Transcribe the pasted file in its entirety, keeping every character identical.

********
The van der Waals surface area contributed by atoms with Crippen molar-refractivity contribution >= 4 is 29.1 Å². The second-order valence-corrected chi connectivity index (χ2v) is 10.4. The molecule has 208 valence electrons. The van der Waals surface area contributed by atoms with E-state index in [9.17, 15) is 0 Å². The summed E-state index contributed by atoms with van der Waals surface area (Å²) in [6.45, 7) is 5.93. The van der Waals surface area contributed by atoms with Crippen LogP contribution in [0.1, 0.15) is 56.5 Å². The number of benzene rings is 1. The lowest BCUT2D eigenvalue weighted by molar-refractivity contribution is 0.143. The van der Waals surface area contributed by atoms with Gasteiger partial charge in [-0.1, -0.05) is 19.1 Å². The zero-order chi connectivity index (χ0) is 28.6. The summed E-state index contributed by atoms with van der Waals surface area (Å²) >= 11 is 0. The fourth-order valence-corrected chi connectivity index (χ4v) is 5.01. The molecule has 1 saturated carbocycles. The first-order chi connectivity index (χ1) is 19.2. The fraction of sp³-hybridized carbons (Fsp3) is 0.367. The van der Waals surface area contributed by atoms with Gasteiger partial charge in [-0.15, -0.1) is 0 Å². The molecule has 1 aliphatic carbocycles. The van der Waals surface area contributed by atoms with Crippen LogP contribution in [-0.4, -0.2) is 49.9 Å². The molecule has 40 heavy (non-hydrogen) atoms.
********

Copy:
The van der Waals surface area contributed by atoms with Crippen molar-refractivity contribution >= 4 is 29.1 Å². The second-order valence-corrected chi connectivity index (χ2v) is 10.4. The molecule has 208 valence electrons. The van der Waals surface area contributed by atoms with E-state index in [9.17, 15) is 0 Å². The summed E-state index contributed by atoms with van der Waals surface area (Å²) in [6.45, 7) is 5.93. The van der Waals surface area contributed by atoms with Crippen LogP contribution in [0.1, 0.15) is 56.5 Å². The number of benzene rings is 1. The lowest BCUT2D eigenvalue weighted by molar-refractivity contribution is 0.143. The van der Waals surface area contributed by atoms with Gasteiger partial charge in [-0.1, -0.05) is 19.1 Å². The zero-order chi connectivity index (χ0) is 28.6. The summed E-state index contributed by atoms with van der Waals surface area (Å²) >= 11 is 0. The fourth-order valence-corrected chi connectivity index (χ4v) is 5.01. The molecule has 1 saturated carbocycles. The first-order chi connectivity index (χ1) is 19.2. The fraction of sp³-hybridized carbons (Fsp3) is 0.367. The van der Waals surface area contributed by atoms with Gasteiger partial charge in [-0.15, -0.1) is 0 Å². The molecule has 1 aliphatic carbocycles. The van der Waals surface area contributed by atoms with Crippen LogP contribution in [-0.4, -0.2) is 49.9 Å². The molecule has 40 heavy (non-hydrogen) atoms.